General OER Communications
- A tri-fold brochure about “Why OER”
- A handout about “Why OER” (and an editable word file)
- A flyer about “Why OER”
Communicating with Students
Starting an OER Workgroup/Committee/Task Force
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A great way to move an advocacy effort forward is by creating a body that is dedicated to that effort. There is no secret recipe that dictates how you do this, but having a clear vision and the right people at the table is a great way to get started. If you opt to create a task force to create a more permanent entity, keep in mind that the composition of the task force is potentially nothing like the committee that will move the work forward
Regardless of the approach you take, people who are often helpful to have include (presented in alphabetical order, not by order of importance):
- Accessibility experts, Disabled Student Programs and Services (DSPS) staff, or other personnel who are involved with providing services to students with accessibility challenges
- Bookstore representative
- Classified staff
- Counseling faculty
- Financial aid representative
- Food and housing insecurity personnel
- Instructional faculty
- Instructional operations (or whoever is involved in identifying your sections for recognition as “no-cost” sections)
- Student services representatives
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Create an OER Web Presence
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You may find a website from another college that you like and ask for permission to copy, edit, or remix – or you may choose to create your own.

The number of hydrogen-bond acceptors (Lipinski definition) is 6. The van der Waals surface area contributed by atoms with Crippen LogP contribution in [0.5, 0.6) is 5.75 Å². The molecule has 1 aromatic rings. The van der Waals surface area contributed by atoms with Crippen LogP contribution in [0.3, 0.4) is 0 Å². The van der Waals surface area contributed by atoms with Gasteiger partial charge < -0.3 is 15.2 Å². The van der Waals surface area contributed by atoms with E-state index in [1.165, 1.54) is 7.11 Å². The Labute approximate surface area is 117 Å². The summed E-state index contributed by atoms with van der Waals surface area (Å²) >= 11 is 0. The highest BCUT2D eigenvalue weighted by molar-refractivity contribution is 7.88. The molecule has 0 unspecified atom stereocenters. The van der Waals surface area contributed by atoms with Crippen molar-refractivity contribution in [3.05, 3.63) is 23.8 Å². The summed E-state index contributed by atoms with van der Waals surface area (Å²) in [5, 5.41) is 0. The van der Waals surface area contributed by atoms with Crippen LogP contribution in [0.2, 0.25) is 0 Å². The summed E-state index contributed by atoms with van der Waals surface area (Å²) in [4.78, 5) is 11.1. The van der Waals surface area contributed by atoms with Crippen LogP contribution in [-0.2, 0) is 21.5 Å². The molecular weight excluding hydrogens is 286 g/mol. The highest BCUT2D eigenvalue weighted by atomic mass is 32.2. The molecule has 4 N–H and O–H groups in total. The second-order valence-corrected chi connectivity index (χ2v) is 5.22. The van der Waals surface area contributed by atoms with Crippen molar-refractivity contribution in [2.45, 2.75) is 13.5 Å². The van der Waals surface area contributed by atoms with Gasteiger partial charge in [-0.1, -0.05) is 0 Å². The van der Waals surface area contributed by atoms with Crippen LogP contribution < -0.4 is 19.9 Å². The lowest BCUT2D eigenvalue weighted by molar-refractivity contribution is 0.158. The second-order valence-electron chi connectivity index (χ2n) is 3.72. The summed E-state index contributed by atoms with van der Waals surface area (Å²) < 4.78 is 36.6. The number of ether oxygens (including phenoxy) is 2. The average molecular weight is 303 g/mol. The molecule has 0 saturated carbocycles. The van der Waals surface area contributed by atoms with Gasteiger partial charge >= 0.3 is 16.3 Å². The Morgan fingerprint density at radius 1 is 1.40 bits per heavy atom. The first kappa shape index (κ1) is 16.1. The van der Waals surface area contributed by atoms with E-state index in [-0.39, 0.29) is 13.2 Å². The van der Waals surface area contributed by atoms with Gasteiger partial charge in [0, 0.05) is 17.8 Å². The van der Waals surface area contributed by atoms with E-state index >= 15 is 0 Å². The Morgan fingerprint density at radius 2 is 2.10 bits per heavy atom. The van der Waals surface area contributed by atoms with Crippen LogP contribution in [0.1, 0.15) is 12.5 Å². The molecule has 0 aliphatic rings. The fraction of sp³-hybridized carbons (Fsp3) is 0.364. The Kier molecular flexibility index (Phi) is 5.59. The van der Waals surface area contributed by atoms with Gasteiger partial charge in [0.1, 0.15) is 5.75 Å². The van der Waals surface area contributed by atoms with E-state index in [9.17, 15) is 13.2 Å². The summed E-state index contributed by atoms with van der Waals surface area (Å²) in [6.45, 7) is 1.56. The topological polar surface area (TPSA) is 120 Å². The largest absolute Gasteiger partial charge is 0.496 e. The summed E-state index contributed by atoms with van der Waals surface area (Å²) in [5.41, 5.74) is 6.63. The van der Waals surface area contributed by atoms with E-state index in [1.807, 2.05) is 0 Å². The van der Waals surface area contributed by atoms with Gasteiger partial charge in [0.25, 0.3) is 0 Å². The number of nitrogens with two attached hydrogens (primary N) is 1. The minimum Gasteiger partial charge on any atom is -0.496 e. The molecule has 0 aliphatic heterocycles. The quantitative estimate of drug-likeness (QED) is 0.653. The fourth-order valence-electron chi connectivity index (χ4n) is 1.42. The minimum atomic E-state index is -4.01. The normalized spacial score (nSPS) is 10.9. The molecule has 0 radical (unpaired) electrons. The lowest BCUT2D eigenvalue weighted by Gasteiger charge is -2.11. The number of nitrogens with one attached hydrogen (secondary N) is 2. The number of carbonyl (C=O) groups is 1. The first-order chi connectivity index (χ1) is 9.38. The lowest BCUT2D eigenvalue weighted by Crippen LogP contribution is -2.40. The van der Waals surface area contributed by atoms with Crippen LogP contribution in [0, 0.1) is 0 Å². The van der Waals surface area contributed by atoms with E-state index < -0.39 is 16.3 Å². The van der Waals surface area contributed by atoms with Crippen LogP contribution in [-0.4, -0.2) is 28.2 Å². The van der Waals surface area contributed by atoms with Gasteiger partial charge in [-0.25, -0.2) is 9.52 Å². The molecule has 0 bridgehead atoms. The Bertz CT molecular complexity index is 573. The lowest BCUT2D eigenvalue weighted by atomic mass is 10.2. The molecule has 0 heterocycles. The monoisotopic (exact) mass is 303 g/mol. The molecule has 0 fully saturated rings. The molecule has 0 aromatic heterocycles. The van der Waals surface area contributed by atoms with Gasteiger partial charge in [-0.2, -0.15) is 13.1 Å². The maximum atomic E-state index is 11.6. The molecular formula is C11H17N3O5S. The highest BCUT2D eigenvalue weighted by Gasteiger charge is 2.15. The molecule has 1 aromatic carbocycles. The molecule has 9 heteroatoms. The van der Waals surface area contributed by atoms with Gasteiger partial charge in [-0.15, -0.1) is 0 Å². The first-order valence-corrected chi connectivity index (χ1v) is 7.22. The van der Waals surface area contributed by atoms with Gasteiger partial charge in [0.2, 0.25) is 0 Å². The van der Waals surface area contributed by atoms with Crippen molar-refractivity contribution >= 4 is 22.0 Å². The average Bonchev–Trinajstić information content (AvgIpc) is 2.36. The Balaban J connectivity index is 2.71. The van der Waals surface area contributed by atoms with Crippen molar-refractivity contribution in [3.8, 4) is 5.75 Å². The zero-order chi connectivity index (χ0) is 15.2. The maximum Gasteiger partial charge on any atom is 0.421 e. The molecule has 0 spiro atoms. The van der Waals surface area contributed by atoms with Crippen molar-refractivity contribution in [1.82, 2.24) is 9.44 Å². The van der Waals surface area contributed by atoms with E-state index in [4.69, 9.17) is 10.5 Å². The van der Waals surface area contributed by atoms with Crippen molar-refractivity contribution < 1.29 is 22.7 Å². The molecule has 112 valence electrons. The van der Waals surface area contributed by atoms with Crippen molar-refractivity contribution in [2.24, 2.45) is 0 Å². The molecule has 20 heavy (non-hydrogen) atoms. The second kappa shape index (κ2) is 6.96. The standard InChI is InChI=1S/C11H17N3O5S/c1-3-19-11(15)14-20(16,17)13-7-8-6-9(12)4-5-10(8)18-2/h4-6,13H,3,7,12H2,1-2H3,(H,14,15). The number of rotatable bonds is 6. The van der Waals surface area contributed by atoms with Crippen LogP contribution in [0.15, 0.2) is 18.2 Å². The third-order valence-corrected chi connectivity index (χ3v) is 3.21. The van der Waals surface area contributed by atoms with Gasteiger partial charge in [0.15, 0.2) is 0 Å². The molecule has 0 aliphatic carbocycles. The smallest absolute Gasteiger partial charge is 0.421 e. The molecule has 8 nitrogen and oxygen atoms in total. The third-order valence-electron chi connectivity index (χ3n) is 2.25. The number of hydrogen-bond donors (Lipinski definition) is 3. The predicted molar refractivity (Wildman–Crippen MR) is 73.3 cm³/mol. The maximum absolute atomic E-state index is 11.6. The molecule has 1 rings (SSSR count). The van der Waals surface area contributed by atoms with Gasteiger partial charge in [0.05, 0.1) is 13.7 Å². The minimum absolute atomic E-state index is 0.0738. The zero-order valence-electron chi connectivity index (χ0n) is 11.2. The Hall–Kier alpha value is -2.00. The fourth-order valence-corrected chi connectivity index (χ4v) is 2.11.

Websites often include information about how and where to search for OER, information for who to contact on your campus for assistance, financial or release time incentives for faculty adopting or adapting OER if offered, an outline of your process for identifying course sections with no associated textbook cost, and other resources to assist faculty in moving to OER. The website might also include resources for learning more about OER and/or local professional development opportunities. An OER website might also include information regarding local policies with respect to OER and curriculum, course outlines, articulation, accessibility, and peer review in regards to textbooks in general.
Apply to be an OpenStax Institutional Partner
This one year program (no financial support but no cost to apply or be a member) gives colleges the opportunity to learn about tactics other colleges have used to increase OER adoptions on their campuses and try some of these tactics out on their own with the support of OpenStax and approximately 10 other colleges and universities across the country. About a dozen CCCs have gone through this Institutional Partnership.
Advocate for Positions or Release/Reassigned Time
Many colleges are finding that there is a measurable return on investment (i.e., the cost savings on textbooks for students) as a result of giving release or reassigned time to a faculty member for coordinating OER and Zero Textbook Cost (ZTC) efforts. Other colleges are utilizing students for advocacy.
Invite a speaker to come to your college
Invite a speaker to to talk about OER or schedule a viewing time and place for an introductory and/or discipline specific OER/ZTC Webinar
There are many folks who would likely be interested and available to speak on your campus and there are webinars available to continue to spread information.
Stay Focused on the Facts
There are many of rumors and myths about OER. Here are a couple of sources to refer to:
- SPARC: OER Mythbusting: (Links to an external site.)
- ASCCC: OER Mythbusting: (Links to an external site.)
- Articulation Issues
- Both the UC and the CSU systems have assured the CCCs that OER is fine. This was most recently re-stated in a memo from Nancy Purcille on October 24, 2017. An excerpt from this memo, and some additional articulation-related guidance, is available in this document found on Skyline’s website.
- Source: https://www.skylinecollege.edu/curriculumcommittee/assets/resources/NOTES%20OER%20on%20COR.pdf